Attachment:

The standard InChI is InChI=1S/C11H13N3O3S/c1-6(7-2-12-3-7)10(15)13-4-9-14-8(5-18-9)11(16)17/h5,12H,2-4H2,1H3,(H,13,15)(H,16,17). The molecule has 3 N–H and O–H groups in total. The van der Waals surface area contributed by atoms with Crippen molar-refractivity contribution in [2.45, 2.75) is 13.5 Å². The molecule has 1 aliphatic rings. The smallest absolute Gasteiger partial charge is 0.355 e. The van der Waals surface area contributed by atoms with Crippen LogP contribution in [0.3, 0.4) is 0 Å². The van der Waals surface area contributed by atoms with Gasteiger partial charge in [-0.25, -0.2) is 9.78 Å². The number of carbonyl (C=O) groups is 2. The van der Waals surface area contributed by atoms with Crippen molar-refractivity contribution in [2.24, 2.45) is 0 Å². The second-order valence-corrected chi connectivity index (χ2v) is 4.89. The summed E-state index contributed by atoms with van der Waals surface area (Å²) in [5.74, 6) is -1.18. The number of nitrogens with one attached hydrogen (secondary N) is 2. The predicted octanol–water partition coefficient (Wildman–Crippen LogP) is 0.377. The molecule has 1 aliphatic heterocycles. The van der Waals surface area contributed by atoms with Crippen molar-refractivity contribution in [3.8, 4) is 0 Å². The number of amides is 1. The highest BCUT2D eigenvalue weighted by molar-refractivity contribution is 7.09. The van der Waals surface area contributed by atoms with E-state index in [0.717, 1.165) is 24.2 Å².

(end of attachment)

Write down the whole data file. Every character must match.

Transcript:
The standard InChI is InChI=1S/C11H13N3O3S/c1-6(7-2-12-3-7)10(15)13-4-9-14-8(5-18-9)11(16)17/h5,12H,2-4H2,1H3,(H,13,15)(H,16,17). The molecule has 3 N–H and O–H groups in total. The van der Waals surface area contributed by atoms with Crippen molar-refractivity contribution in [2.45, 2.75) is 13.5 Å². The molecule has 1 aliphatic rings. The smallest absolute Gasteiger partial charge is 0.355 e. The van der Waals surface area contributed by atoms with Crippen LogP contribution in [0.3, 0.4) is 0 Å². The van der Waals surface area contributed by atoms with Gasteiger partial charge in [-0.25, -0.2) is 9.78 Å². The number of carbonyl (C=O) groups is 2. The van der Waals surface area contributed by atoms with Crippen molar-refractivity contribution in [2.24, 2.45) is 0 Å². The second-order valence-corrected chi connectivity index (χ2v) is 4.89. The summed E-state index contributed by atoms with van der Waals surface area (Å²) in [5.74, 6) is -1.18. The number of nitrogens with one attached hydrogen (secondary N) is 2. The predicted octanol–water partition coefficient (Wildman–Crippen LogP) is 0.377. The molecule has 1 aliphatic heterocycles. The van der Waals surface area contributed by atoms with Crippen molar-refractivity contribution in [3.8, 4) is 0 Å². The number of amides is 1. The highest BCUT2D eigenvalue weighted by molar-refractivity contribution is 7.09. The van der Waals surface area contributed by atoms with E-state index in [0.717, 1.165) is 24.2 Å².